If you haven’t done so already, the time is now to look at what you might need to do to respond.

Step 1: Check if FSMA applies to you

The most significant change that FSMA brings is that it gives the Food and Drug Administration (FDA) new enforcement powers focused on prevention and risk-based food safety standards. It also looks at the food supply chain from end-to-end and covers most types of company that either (a) grow, harvest, pack, or hold produce; or (b) run facilities that process food for human consumption.

From an international perspective, FSMA also provides the FDA with the tools to hold imported foods to the same standards – so it applies to international suppliers and producers of food as much as it does to US businesses. Specifically, FSMA applies to you if you are:

  • A US food manufacturer with a domestic supply chain
  • Or a foreign food manufacturing site that supplies food to the US

It should also be noted that the FSMA regulations focus on addressing food safety risks from microbial pathogen contamination (e.g. Salmonella, E. coli O157:H7, and Shigella). However, the regulations do not address food safety risks from genetically engineered crops, pesticide use, or antibiotic resistance.

FSMA

Step 2: Check timelines and what you need to do to respond

Timelines for compliance set out by the FDA are complex and can depend on the size of your organisation. In some cases, they depend on the type of product you produce. Some US food businesses are also now imposing their advanced compliance expectation dates, which you’ll need to comply with if you want to carry on doing business with them.

For the latest information on compliance dates and timeliness, the best thing to do is to reference compliance dates on the FDA website.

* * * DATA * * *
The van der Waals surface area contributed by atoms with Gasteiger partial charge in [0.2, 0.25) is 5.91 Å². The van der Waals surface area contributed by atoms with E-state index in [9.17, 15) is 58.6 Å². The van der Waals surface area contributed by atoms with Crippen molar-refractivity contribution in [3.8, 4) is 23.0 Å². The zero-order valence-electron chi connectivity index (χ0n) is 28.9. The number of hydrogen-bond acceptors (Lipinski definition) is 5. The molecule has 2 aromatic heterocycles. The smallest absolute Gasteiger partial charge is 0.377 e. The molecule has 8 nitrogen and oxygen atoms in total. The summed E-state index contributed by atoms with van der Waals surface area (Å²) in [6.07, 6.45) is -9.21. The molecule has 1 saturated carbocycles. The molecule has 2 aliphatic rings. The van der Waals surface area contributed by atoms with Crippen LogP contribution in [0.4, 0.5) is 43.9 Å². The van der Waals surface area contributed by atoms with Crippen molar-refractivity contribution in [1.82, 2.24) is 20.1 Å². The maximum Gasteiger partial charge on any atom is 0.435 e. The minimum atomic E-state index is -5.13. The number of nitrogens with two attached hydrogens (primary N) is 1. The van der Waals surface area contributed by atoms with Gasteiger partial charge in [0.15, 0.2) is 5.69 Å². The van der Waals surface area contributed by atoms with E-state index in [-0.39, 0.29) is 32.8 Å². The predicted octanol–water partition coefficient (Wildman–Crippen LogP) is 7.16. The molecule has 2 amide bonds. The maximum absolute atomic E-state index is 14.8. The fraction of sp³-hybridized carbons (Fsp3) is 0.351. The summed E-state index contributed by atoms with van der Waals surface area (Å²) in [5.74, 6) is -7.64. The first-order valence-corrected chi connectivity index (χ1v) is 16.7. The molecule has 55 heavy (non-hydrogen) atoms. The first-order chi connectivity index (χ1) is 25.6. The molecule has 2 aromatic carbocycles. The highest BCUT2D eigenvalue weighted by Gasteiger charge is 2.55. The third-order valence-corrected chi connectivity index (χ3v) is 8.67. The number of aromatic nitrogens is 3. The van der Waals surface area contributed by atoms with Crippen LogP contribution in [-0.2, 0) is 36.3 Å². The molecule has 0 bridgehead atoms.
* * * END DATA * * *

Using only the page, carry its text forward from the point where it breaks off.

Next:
Step 3: Get FSMA ready

For those preparing for FSMA compliance, it’s important to ensure you have the right pre-requisite programs and risk-based preventative controls in place. Various guidance documents and audit checklists have been made available for download.

For example, BRC Global Standards offer a free module, the ‘FSMA Preventive Controls Preparedness Module and Guidance for BRC certified Facilities’, which has been designed to identify the key prescriptive elements your facility should have in place to meet the regulatory requirements. It has also been designed to apply to any facility producing products or ingredients destined for the US market.

Once completed, you should then attend a Food Safety Preventive Controls Alliance (FSPCA) training course and use the learnings to review and perform a self-assessment. This will allow you and your organisation to prepare procedures and establish necessary controls for FSMA before you contact your certification body and arrange a FSMA audit. Following this route will enable you to become officially certified as FSMA ready.

If you are following the BRC Standards methodology, you should also call the FSMA certification body and instruct them to add the FSMA Preventive Controls Preparedness Module and Guidance for BRC-certified Facilities on to their next planned audit.

Further guidance is available from www.brcglobalstandards.com, alternatively, you can email This email address is being protected from spambots. You need JavaScript enabled to view it. for further assistance.

FSMA food safety